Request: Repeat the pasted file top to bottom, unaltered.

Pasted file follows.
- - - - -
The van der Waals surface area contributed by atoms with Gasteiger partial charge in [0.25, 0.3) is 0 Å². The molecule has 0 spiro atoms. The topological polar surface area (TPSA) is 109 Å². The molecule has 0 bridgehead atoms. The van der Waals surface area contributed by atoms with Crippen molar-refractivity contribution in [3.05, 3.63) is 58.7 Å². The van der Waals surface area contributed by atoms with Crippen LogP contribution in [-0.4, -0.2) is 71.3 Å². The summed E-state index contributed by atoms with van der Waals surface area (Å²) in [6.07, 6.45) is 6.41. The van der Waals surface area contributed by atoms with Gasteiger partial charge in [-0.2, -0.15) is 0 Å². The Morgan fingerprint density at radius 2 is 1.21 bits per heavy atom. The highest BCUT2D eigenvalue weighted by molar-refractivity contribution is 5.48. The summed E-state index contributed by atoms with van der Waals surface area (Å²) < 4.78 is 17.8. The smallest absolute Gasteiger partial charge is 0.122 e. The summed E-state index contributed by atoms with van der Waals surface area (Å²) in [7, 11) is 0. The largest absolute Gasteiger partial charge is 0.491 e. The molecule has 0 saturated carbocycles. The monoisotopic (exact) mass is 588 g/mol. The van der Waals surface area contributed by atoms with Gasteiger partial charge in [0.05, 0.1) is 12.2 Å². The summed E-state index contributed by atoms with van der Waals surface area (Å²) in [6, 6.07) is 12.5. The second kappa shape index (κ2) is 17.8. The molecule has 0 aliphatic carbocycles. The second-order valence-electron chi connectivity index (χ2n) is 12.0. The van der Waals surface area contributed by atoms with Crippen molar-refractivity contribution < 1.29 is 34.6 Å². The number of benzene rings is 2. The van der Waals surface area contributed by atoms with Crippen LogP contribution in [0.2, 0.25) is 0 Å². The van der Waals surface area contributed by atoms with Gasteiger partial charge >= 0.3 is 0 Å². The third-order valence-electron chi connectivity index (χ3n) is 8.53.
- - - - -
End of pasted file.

The van der Waals surface area contributed by atoms with Gasteiger partial charge in [0.25, 0.3) is 0 Å². The molecule has 0 spiro atoms. The topological polar surface area (TPSA) is 109 Å². The molecule has 0 bridgehead atoms. The van der Waals surface area contributed by atoms with Crippen molar-refractivity contribution in [3.05, 3.63) is 58.7 Å². The van der Waals surface area contributed by atoms with Crippen LogP contribution in [-0.4, -0.2) is 71.3 Å². The summed E-state index contributed by atoms with van der Waals surface area (Å²) in [6.07, 6.45) is 6.41. The van der Waals surface area contributed by atoms with Gasteiger partial charge in [-0.2, -0.15) is 0 Å². The Morgan fingerprint density at radius 2 is 1.21 bits per heavy atom. The highest BCUT2D eigenvalue weighted by molar-refractivity contribution is 5.48. The summed E-state index contributed by atoms with van der Waals surface area (Å²) < 4.78 is 17.8. The smallest absolute Gasteiger partial charge is 0.122 e. The summed E-state index contributed by atoms with van der Waals surface area (Å²) in [7, 11) is 0. The largest absolute Gasteiger partial charge is 0.491 e. The molecule has 0 saturated carbocycles. The monoisotopic (exact) mass is 588 g/mol. The van der Waals surface area contributed by atoms with Gasteiger partial charge in [0.05, 0.1) is 12.2 Å². The summed E-state index contributed by atoms with van der Waals surface area (Å²) in [6, 6.07) is 12.5. The second kappa shape index (κ2) is 17.8. The molecule has 0 aliphatic carbocycles. The second-order valence-electron chi connectivity index (χ2n) is 12.0. The van der Waals surface area contributed by atoms with Crippen molar-refractivity contribution < 1.29 is 34.6 Å². The number of benzene rings is 2. The van der Waals surface area contributed by atoms with Crippen LogP contribution in [0.2, 0.25) is 0 Å². The van der Waals surface area contributed by atoms with Gasteiger partial charge >= 0.3 is 0 Å². The third-order valence-electron chi connectivity index (χ3n) is 8.53.